What is the timeline?

Right now, the timeline is not clear. MUNFA remains committed to reaching a deal at the conciliation table if this is at all possible. The most recent conciliation dates were on Oct. 27 and 28. The next session has been confirmed and will take place on Nov. 30 and Dec. 1. If no headway is made at the table in the next set of dates, it is possible the conciliator will file a no board report.

A meeting open to all members follows each conciliation meeting; check here for upcoming meeting dates and to register.

What are MUNFA’s bargaining priorities?

MUNFA’s top priorities are:

  • Working conditions for contract instructors: MUNFA’s proposals include increasing the minimum length for term appointments; expanding and strengthening conversion language; ensuring that ASMs can use their PDTR funds to support research; and ensuring the university prioritizes appointing ASMs into Regular Term Appointments as opposed to Teaching Term Appointments.
  • Faculty complement: The dwindling number of tenure-stream instructors is an issue of concern for MUNFA members across disciplines and departments. It makes members’ workload untenable, forces members to take on more and more administrative work while having less time for research and teaching, and impacts the quality of education members can provide to students. MUNFA is proposing language to ensure a certain proportion of term appointments are Regular Term Appointments whose duties include service and research; a certain proportion of ASMs in any one Academic Unit are tenure/tenure-track appointments; and a certain proportion of courses at the university are taught by MUNFA members.
  • Equity, diversity, and inclusion: This includes improving the university’s collection of equity data, expanding on previous gains regarding Promotion & Tenure language, making improvements to the length and pay of different types of leave, and mandating the university adhere to universal design principles in the construction and renovation of campus spaces.
  • Indigenization: MUNFA recognizes that existing definitions of scholarship are rooted in western academic disciplinary traditions and plans to introduce language to recognize and value Indigenous knowledge and ways of teaching and learning.
  • Salary: MUNFA members have not received an across-the-board raise since 2016. The rate of inflation over that time has in effect cut members’ pay somewhere in the range of 18%, according to the Bank of Canada. MUNFA is proposing a 14% raise over the length of the next contract. This will not catch up with inflation today, let alone by the time the agreement expires. While MUNFA members deserve a raise that actually keeps up with inflation, we feel that this proposal is more than fair — and is the least members can accept. Competitive salaries are also important for attracting and retaining top scholars so that the university can provide the best possible education for its students — and MUNL lags significantly in comparison to what comparable universities are paying their faculty. What MUNFA members are asking for is both a raise to defray some of the increased costs of living and an investment in the quality of students’ education.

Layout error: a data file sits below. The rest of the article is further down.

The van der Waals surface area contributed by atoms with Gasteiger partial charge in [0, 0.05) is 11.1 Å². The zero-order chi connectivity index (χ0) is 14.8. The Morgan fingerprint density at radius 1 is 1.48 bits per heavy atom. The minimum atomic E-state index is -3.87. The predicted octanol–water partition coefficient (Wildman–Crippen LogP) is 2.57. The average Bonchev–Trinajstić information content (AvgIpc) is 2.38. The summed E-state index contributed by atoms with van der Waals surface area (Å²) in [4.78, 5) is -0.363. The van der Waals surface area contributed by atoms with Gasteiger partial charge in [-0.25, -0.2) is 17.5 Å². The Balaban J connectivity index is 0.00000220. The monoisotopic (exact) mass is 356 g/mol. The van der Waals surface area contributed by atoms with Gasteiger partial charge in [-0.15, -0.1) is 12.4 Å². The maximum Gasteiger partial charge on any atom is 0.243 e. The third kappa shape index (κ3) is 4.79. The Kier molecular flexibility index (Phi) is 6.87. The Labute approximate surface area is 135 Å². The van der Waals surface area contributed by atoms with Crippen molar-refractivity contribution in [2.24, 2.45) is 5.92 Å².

• Climate action: MUNFA is looking for commitments from the university to address the climate crisis and incentives for ride sharing, public transit, cycling, and all forms of active transportation to/from and across campuses.

How were MUNFA members involved in the development of these priorities?

In 2021, MUNFA members were asked in a membership survey about the workplace issues that they were most affected by and most concerned about. The answers to this question informed the development of these priorities.

What have we gained so far?

  • Changes to Promotion and Tenure Language to recognize Indigenous knowledge.
  • Removal of “superior performance” for early-tenure applications.
  • Updated equity language, although nothing monetary committed (e.g. better birthing/parental leave, course remissions for EDI purposes).
  • Commitment to considering principles of Universal Design when constructing/renovating buildings.
  • No reference to CEQs to be included in a Promotion and Tenure file.
  • Increased transparency in the Search Process when the University shares candidate files with individuals/parties outside the Academic Unit.

Is MUNFA going to go on strike? Why?

It’s unclear so far if conciliation will result in a deal that members support. If it does, then no strike action will be needed. If the university’s administration refuses to make a fair deal for MUNFA members, then members will meet, discuss the idea of going on strike, and if necessary take a strike vote.

It’s important to keep in mind that the reason for a strike would be to get a fair deal for MUNFA members, and that the decision to go on strike is a democratic one undertaken by members. It’s also important to keep in mind that a strong vote in favour of a strike, if and when such a vote is taken, is a powerful bargaining chip — it shows the administration that members are united and not ready to back down. If we come to a strike vote in this round of bargaining, a strong turnout and strong vote for a strike can actually be one of the best deterrents to going on strike.